By John Lewell
On Thursday evening, NTU WRAP participants learned from an accomplished musician and songwriter, Freddie Kofi. The Nottingham-born MOBO award-winning nominee gave the students tips on industry, expressed his passion for Gospel music, and explained multiple types of song structure.
I am a BA Creative Writing student, but WRAP is open to everyone across the university, and it was great to be in the presence of so many keen writers and readers who focus their academic lives on other subjects. The evening took place in the rather splendid and ornate Old Chemistry Lab on NTU’s City campus. This building would not look out of place on the grounds of Hogwarts. Under its high ceiling, I could quite imagine Potter eating his Christmas dinner.
Freddie arrived with the smile he would carry throughout, an expression that signifies passion for a lifelong desire: to make music, sculpt song, and share these things. If eyes are a window to the soul, then a smile is the doorway to the heart. And out from between the smile arrived the intent, greeting everyone in a humble and comforting manner that put at ease even the most novice-like of songwriters in the room.
Freddie explained how a songwriter generates an income and, more importantly, how they don’t if certain boxes are not ticked. It was a revelation to find out that if a music artist does not register with the PRS, then it is likely they won’t get paid if the radio plays their song, and by joining the PPL, you can get support in collecting any revenues you believe are owed.
The workshopping allowed the participants to create their own lyrics in one of the formats Freddie had explained: verse-chorus-verse-chorus or maybe verse-bridge-chorus, for example. The results were impressive, considering the time each group had to create. Freddie was polite and supportive of all the outcomes and alluded to the sentiment, ‘You need to make lots until the good stuff arrives.’ This I have heard before, expressed in one way or another, from Ed Sheeran, Rick Rubin, and just about every other great creative person.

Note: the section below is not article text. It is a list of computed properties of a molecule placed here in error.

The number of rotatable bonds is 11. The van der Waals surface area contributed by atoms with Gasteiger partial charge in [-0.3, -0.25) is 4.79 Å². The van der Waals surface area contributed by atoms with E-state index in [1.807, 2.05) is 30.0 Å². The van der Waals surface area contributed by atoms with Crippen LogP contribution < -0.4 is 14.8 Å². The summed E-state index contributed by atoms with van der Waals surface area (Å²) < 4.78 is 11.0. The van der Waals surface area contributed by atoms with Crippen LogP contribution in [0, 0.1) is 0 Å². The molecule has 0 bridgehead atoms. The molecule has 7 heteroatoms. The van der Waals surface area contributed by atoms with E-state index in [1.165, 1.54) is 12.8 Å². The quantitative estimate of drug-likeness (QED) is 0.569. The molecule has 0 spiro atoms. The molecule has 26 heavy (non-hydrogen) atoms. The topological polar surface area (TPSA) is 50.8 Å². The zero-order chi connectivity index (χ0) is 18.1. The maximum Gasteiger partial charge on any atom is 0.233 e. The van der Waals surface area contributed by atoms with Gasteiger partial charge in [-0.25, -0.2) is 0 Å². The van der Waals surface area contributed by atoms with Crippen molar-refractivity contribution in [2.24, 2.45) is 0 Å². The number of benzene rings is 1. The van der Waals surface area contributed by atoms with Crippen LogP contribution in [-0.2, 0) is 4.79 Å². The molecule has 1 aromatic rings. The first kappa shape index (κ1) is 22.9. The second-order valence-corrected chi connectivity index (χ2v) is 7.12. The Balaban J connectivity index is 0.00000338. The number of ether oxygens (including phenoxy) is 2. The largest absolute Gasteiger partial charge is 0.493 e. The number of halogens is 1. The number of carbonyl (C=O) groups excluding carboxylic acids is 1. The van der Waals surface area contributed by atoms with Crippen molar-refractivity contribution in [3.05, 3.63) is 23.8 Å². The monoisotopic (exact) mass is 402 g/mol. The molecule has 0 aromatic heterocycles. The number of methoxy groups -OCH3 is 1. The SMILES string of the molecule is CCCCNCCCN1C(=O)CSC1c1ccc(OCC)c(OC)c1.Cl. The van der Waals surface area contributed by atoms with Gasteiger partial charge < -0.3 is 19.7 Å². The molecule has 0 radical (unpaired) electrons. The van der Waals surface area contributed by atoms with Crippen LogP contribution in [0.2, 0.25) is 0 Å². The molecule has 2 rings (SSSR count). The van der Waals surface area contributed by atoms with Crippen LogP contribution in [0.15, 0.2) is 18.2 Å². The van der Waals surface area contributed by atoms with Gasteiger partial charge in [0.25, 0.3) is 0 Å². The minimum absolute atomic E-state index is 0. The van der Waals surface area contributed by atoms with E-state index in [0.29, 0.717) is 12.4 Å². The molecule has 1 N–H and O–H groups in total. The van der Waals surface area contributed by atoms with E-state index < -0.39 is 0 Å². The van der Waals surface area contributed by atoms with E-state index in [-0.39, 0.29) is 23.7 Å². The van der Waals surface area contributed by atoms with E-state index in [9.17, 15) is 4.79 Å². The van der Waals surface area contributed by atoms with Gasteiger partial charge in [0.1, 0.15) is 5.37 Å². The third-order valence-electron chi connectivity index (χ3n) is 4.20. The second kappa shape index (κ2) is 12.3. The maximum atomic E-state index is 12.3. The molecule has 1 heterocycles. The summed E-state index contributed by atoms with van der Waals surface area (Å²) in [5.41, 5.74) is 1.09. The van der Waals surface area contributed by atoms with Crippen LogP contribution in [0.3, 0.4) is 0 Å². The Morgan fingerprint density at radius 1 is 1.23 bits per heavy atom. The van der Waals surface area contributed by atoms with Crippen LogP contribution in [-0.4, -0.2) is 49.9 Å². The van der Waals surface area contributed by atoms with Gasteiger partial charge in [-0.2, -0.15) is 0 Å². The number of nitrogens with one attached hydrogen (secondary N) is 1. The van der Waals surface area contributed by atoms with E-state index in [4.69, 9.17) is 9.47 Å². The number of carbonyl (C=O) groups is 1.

Throughout the evening, we got to hear the gospel tones of Freddie, and to know a little of his taste for the eighties sounds. He showed how his faith had inspired his writing and, in doing so, inspired me, an atheist, to want to experience more Gospel and faith-driven art. There is something very optimistic about a person with true faith. It makes someone of non-faith, except in that which is proven, admire the believer. It makes a small part of the atheist want to believe, if only to experience the enlightened emotion for a moment.
After being involved in Freddie’s workshop, I’m sure most attending will have gained vital insight into the music industry, but most importantly, an insight into the positivity and obsession to craft that Freddie Kofi expresses.